XamlGuy XamlGuy - 4 years ago 101
Swift Question

How do I know if an array represents sine wave?

I'm working with accelerometer and collecting data for past few seconds. The motion I want to detect can be represented as sine wave in terms of values I'm getting from motion sensor. So to make it sure, I want a way to check if the data returned from sensor do represents a sine wave.

What I want to avoid is to manually compare each value in array and draw a decision.

I'm wondering if there's an efficient way which could tell if my array represents a sine wave or not.

Answer Source

As commentator @NeilForrester points out, FFTs are the way to do this. Writing your own efficient FFT is not easy, but the Accelerate framework's vDSP routines provide a straight-forward way to do it if you are using Objective-C - not so straightforward in Swift, due to the use of UnsafePointer and UnsafeMutablePointer parameters. Here's a simple Swift example of using the FFT.

import Foundation
import Accelerate

public struct GFFT {
    let size: Int
    let halfSize: Int
    let log2n: vDSP_Length
    let twoOverSize: [Float]
    var weights: FFTSetup

    init?(size: Int) {
        self.size = size
        self.log2n = vDSP_Length(log2(Float(size)))
        guard let weights = vDSP_create_fftsetup(log2n, FFTRadix(kFFTRadix2)) else {
            print("Aargh in GFFT.fft - weights failed")
            return nil
        self.halfSize = size / 2
        self.twoOverSize = [2 / Float(size)]
        self.weights = weights

    public func forward(realArray: [Float]) -> (magnitude: [Float], phase: [Float]) {
        assert(realArray.count == self.size, "Aargh in GFFT.forward - size mismatch")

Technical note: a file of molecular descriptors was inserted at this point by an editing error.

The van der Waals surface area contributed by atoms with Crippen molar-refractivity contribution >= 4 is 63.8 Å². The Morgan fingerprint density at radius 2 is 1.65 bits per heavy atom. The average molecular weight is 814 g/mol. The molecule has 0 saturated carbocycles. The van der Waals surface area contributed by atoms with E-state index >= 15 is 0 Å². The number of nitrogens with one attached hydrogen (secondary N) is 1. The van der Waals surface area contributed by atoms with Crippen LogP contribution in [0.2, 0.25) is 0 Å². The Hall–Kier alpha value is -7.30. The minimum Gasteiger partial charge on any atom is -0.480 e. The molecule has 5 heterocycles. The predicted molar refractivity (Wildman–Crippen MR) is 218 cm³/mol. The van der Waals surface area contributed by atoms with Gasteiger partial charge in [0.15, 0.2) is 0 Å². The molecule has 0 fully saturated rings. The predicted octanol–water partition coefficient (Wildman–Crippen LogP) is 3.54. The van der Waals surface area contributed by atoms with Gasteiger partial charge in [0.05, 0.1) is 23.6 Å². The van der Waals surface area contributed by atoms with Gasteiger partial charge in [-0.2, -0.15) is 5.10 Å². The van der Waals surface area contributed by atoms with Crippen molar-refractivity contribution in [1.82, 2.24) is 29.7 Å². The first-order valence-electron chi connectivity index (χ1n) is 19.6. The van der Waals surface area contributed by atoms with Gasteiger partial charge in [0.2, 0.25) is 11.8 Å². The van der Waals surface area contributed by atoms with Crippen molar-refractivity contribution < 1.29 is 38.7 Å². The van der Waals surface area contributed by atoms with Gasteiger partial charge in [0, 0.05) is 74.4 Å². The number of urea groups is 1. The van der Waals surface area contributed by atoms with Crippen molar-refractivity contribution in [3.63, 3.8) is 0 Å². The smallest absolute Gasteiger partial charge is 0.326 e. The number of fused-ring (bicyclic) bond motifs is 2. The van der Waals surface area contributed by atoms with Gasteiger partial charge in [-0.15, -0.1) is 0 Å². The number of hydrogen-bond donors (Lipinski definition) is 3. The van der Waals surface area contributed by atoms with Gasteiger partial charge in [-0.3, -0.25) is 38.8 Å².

var real = realArray // copy into var
        var imag = GFFT.zeros(size)
        var magnitudesSquared = GFFT.zeros(self.halfSize)
        var magnitudes = GFFT.zeros(self.halfSize)
        var normalizedMagnitudes = GFFT.zeros(self.halfSize)
        var phases = GFFT.zeros(self.halfSize)

        var splitComplex = DSPSplitComplex(realp: &real, imagp: &imag)

        vDSP_fft_zip(self.weights, &splitComplex, 1, self.log2n, FFTDirection(FFT_FORWARD))

        vDSP_zvmags(&splitComplex, 1, &magnitudesSquared, 1, vDSP_Length(self.halfSize))
        vvsqrtf(&magnitudes, &magnitudesSquared, [Int32(self.halfSize)])

        vDSP_zvphas(&splitComplex, 1, &phases, 1, vDSP_Length(self.halfSize))

        vDSP_vsmul(&magnitudes, 1, self.twoOverSize, &normalizedMagnitudes, 1, vDSP_Length(self.halfSize))

        // you may choose to return magnitudesSquared, for the power
        // magnitudes for the scaled amplitudes or 
        // normalizedMagnitudes for, well, normalised magnitude.
        return (normalizedMagnitudes, phases)
    private static func zeros(_ n: Int) -> [Float] { return [Float](repeating: 0, count: n) }

let testInput = (0 ..< 512).map {
    return sin(Float($0))
if let fft = GFFT(size: testInput.count) {
    let (freq, phase) = fft.forward(realArray: testInput)

Playground output:

FFT graph

As to what you test, it will depend on the actual outputs you get, so I would experiment with what the actual data gives you, but your test should be something like :

  • find the mean of the amplitudes
  • find the maximum amplitude
  • check that the ratio of the two (max / mean) is high
  • check that the index of the maximum isn't near zero (or it's likely a DC signal)
  • check that any other local maxima (and there will be some) are much smaller than the global maximum.
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